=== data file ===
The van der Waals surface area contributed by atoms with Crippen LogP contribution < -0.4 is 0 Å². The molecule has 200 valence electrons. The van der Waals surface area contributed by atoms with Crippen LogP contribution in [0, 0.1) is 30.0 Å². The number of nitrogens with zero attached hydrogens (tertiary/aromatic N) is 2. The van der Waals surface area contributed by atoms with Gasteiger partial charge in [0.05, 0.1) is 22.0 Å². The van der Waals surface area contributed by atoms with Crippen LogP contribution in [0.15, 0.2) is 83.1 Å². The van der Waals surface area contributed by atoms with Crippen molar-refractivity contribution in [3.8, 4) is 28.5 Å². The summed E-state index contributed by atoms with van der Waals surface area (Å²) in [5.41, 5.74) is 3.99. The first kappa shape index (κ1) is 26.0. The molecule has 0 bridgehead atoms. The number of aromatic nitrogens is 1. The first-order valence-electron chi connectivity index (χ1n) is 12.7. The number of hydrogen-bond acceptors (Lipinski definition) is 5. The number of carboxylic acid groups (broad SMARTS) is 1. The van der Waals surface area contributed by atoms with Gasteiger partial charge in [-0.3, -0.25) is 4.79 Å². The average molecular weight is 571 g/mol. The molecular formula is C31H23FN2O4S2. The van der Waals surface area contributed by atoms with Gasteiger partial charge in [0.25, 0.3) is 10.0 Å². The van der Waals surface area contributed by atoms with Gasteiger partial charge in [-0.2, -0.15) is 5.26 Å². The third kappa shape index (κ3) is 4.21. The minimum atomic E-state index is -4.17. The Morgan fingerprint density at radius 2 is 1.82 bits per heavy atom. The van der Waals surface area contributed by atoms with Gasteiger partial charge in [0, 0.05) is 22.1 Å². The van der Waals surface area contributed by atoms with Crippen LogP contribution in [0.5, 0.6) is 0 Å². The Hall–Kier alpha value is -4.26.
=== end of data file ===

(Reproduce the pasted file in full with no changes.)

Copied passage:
The van der Waals surface area contributed by atoms with Crippen LogP contribution < -0.4 is 0 Å². The molecule has 200 valence electrons. The van der Waals surface area contributed by atoms with Crippen LogP contribution in [0, 0.1) is 30.0 Å². The number of nitrogens with zero attached hydrogens (tertiary/aromatic N) is 2. The van der Waals surface area contributed by atoms with Gasteiger partial charge in [0.05, 0.1) is 22.0 Å². The van der Waals surface area contributed by atoms with Crippen LogP contribution in [0.15, 0.2) is 83.1 Å². The van der Waals surface area contributed by atoms with Crippen molar-refractivity contribution in [3.8, 4) is 28.5 Å². The summed E-state index contributed by atoms with van der Waals surface area (Å²) in [5.41, 5.74) is 3.99. The first kappa shape index (κ1) is 26.0. The molecule has 0 bridgehead atoms. The number of aromatic nitrogens is 1. The first-order valence-electron chi connectivity index (χ1n) is 12.7. The number of hydrogen-bond acceptors (Lipinski definition) is 5. The number of carboxylic acid groups (broad SMARTS) is 1. The van der Waals surface area contributed by atoms with Gasteiger partial charge in [-0.3, -0.25) is 4.79 Å². The average molecular weight is 571 g/mol. The molecular formula is C31H23FN2O4S2. The van der Waals surface area contributed by atoms with Gasteiger partial charge in [0.25, 0.3) is 10.0 Å². The van der Waals surface area contributed by atoms with Gasteiger partial charge in [-0.2, -0.15) is 5.26 Å². The third kappa shape index (κ3) is 4.21. The minimum atomic E-state index is -4.17. The Morgan fingerprint density at radius 2 is 1.82 bits per heavy atom. The van der Waals surface area contributed by atoms with Gasteiger partial charge in [0, 0.05) is 22.1 Å². The van der Waals surface area contributed by atoms with Crippen LogP contribution in [0.5, 0.6) is 0 Å². The Hall–Kier alpha value is -4.26.